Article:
In an interview he gave in 2000, Tony Benn once recalled Clement Atlee’s analysis of post-War Britain: “Well, Attlee was in World War I. When he came back, he was the mayor of Poplar in the East End of London. He saw the terrible poverty, and he said, “If you look around the world, what are the problems? They’re all caused by the private ownership of the means of production, distribution, and exchange.” And in the manifesto of 1945, he said the prewar slumps were not acts of God; they were the result of too much power in the hands of too few people, who behaved like a state within a state, and we have to take our future into our own hands. He was a very remarkable man. I sat with him in Parliament for some time before he retired”. Tony Benn echoed these sentiments when describing the global free-market economy: “Well, it’s not really new, is it? In the 19th century there was a global economy – it was known as the British empire. We sent troops to India. They very obligingly brought the goods we produced in Birmingham, and they would send us cheap raw materials. If they didn’t, we had the redcoats to put them in their place”.
When asked about corporate influence, he gave a reply that reflected the possibilities to bring about change in the era he represented: “It’s corporate power that it’s about. I mean, the political power of a big corporation – I’ve dealt with them all my life. I mean, I was the energy minister, so I used to deal with the oil companies. And Esso once came to me and said, “We’re not working with you because you’re of a different political philosophy.” So I said, “Thank you very much,” and they went out. I had all the North Sea oil and I had to allocate it, so I didn’t give any to Esso. They came back a year later, and they were on their knees. Amoco wouldn’t cooperate, so they didn’t get any more North Sea oil, so they sacked their top management and came back and got it [from me]. I mean, we’re much more powerful in dealing with big corporations than anyone believes”.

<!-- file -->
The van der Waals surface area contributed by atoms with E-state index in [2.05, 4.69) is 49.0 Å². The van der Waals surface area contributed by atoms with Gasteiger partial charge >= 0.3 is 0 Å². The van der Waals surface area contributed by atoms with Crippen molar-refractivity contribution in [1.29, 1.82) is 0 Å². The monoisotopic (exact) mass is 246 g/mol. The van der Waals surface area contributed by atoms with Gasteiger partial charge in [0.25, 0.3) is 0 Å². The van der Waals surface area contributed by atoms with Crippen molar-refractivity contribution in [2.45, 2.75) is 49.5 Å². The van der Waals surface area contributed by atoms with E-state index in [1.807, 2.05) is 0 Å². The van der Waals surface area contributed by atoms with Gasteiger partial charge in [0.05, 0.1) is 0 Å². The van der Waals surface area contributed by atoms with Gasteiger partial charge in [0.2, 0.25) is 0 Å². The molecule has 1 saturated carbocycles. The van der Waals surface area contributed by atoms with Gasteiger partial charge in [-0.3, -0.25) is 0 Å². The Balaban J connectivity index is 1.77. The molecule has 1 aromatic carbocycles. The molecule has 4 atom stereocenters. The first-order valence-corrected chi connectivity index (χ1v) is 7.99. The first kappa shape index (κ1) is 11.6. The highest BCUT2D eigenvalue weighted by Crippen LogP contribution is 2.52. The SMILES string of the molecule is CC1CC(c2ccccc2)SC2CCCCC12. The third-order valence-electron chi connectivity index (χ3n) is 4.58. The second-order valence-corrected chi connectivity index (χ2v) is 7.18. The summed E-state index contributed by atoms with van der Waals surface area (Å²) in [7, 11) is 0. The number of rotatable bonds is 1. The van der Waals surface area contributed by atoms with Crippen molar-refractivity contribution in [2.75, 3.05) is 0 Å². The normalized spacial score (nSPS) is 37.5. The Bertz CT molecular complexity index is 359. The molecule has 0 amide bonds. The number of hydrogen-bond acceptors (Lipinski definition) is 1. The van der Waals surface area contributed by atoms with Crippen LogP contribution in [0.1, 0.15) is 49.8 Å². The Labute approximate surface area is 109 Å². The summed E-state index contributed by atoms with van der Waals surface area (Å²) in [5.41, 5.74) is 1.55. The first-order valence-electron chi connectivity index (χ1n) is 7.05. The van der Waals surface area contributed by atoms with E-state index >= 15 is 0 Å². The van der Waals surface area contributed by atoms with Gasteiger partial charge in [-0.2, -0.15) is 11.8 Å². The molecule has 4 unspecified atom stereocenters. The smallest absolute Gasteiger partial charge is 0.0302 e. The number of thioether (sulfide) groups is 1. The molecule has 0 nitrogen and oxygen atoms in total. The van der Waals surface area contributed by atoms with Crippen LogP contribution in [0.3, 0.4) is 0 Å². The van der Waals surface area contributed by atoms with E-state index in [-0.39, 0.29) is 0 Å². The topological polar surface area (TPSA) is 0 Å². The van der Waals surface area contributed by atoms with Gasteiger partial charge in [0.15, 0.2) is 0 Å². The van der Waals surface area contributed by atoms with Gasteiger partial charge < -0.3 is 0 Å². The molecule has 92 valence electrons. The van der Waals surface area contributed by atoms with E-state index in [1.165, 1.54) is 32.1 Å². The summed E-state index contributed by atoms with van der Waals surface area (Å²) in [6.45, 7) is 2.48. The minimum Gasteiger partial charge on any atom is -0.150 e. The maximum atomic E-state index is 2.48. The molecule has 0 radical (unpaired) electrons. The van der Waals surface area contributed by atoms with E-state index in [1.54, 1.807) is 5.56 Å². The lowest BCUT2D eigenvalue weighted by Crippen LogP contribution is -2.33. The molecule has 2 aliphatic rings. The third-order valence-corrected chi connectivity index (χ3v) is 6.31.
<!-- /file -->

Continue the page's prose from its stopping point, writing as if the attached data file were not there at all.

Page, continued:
Tony Benn talked of the hatred of some political systems of democracy: “Knocker O’Connell. … He did a political poem for me, and one line was this: “‘F’ stands for freedom, what Britain brags about. If you can’t afford your dinner, you’re free to go without.” And that was the sort of freedom that capitalists believed in. You were free to starve if you weren’t rich. This idea that keeping people down is the way you get freedom is ridiculous, because the world is dominated by multinational corporations that have never been elected. You can’t get rid of them. … You can’t get rid of corporations. And they are the ones who are dictating what sort of a world we live in. I think capitalism has one thing in common with communism: They both detest democracy. I used to go to Moscow on ministerial visits, and I’d meet the central committee for the Communist Party, and they had not been elected. And I would meet the commissars, and they had not been elected. And then I’d go on a ministerial visit to Brussels, and I’d meet the commissioners; they hadn’t been elected. I’d meet the central bankers; they hadn’t been elected. Communism and capitalism want to run society from the top, and you’re allowed to decide whether your want Bush or Gore or Blair or Major, but you’re not allowed to discuss capitalism in Russia or socialism in the West. Do you see what I mean? It’s a very interesting thing to observe. Market forces destroy democracy by putting money above the voting machine or the ballot box”.